The system responds to power inputs in the absorber \(P_a\) and thermometer \(P_e\), which are introduced by deposited energy \(\Delta E\), e.g., from particle recoils in the crystal, heater pulses, or the constantly applied heating.

We model injected heater pulses with a given TPA as an exponential decay, we call their decay time \(\tau _{TP}\). A particle recoil produces an initial, distinct population of athermal phonons of which a share \(\epsilon\) thermalizes on a time scale \(\tau _n\) in the TES and a share \((1 - \epsilon )\) in the absorber, mostly by surface scattering. Assuming an exponential time scale for thermalization is equivalent to assuming a monochromatic athermal phonon population, which is a sensible approximation for our purposes.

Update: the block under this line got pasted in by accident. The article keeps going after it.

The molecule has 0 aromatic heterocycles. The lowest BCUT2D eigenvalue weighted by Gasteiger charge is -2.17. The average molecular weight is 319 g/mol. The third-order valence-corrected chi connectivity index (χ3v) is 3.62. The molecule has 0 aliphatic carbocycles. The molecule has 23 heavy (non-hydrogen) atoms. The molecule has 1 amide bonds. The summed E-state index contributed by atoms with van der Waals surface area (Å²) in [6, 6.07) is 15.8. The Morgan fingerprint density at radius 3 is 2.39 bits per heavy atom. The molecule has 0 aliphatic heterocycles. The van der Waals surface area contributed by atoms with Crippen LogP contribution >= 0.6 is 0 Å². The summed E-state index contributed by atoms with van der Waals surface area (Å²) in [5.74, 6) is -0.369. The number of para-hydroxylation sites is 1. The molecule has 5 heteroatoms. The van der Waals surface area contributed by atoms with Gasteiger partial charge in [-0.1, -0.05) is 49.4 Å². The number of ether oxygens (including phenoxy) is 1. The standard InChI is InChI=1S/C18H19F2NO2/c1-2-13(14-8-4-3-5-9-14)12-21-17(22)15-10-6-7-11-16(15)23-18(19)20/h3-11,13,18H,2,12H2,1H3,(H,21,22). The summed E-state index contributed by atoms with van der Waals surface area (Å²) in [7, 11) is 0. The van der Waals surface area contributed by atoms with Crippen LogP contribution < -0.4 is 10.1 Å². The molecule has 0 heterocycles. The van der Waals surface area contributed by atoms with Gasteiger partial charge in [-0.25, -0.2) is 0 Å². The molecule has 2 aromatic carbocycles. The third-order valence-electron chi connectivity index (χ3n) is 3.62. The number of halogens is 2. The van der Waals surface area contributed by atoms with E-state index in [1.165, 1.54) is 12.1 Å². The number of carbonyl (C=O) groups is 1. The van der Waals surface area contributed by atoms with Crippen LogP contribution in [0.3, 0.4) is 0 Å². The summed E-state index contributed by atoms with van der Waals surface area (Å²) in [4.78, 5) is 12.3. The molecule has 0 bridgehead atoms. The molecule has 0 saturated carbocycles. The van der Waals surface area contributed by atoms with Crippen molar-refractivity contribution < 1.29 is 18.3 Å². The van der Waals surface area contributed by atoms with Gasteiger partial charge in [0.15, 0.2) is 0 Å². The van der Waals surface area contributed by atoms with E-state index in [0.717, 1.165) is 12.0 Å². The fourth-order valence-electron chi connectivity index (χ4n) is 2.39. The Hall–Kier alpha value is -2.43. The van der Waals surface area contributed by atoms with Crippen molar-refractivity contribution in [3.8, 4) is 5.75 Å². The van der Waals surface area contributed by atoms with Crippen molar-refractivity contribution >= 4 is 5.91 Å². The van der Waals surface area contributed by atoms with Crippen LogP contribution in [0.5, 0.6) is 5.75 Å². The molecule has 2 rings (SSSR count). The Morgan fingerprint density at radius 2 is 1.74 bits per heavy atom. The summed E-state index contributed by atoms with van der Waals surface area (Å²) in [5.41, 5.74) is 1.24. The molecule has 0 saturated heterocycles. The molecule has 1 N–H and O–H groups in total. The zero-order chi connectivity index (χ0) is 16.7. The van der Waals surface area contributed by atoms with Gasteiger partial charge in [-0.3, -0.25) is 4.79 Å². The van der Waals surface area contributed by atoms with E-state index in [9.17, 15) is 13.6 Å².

Additional heat input in the system is due to the Joule heating by the bias current of the TES, with power \(R_f I_f^2\). This contribution is crucial, as it strongly influences the TES temperature and introduces an internal state in the system. Multiple stable equilibrium states can exist with high and low bias heating. Which state the TES occupies depends on the past history of the system. The heat inputs are summarized in Eq. (4) and (5), where we introduced factors \(\delta\) and \(\delta _H\) to distribute the power inputs from the constant heating and test pulses between the TES and absorber. These factors absorb the spatial dependence of the temperatures, which may be non-homogeneous across the system’s geometry for the locally induced power from the heating resistor. Furthermore, they absorb the potentially different energy distributions of produced phonons in the constant heating and the fast heater pulses. The factors \(\epsilon\), \(\delta\), and \(\delta _H\) are all values between zero and one. The power input from athermal phonon thermalization is in good approximation uniform across the geometry of the components, as they spread ballistically across the system on a much shorter time scale than they thermalize.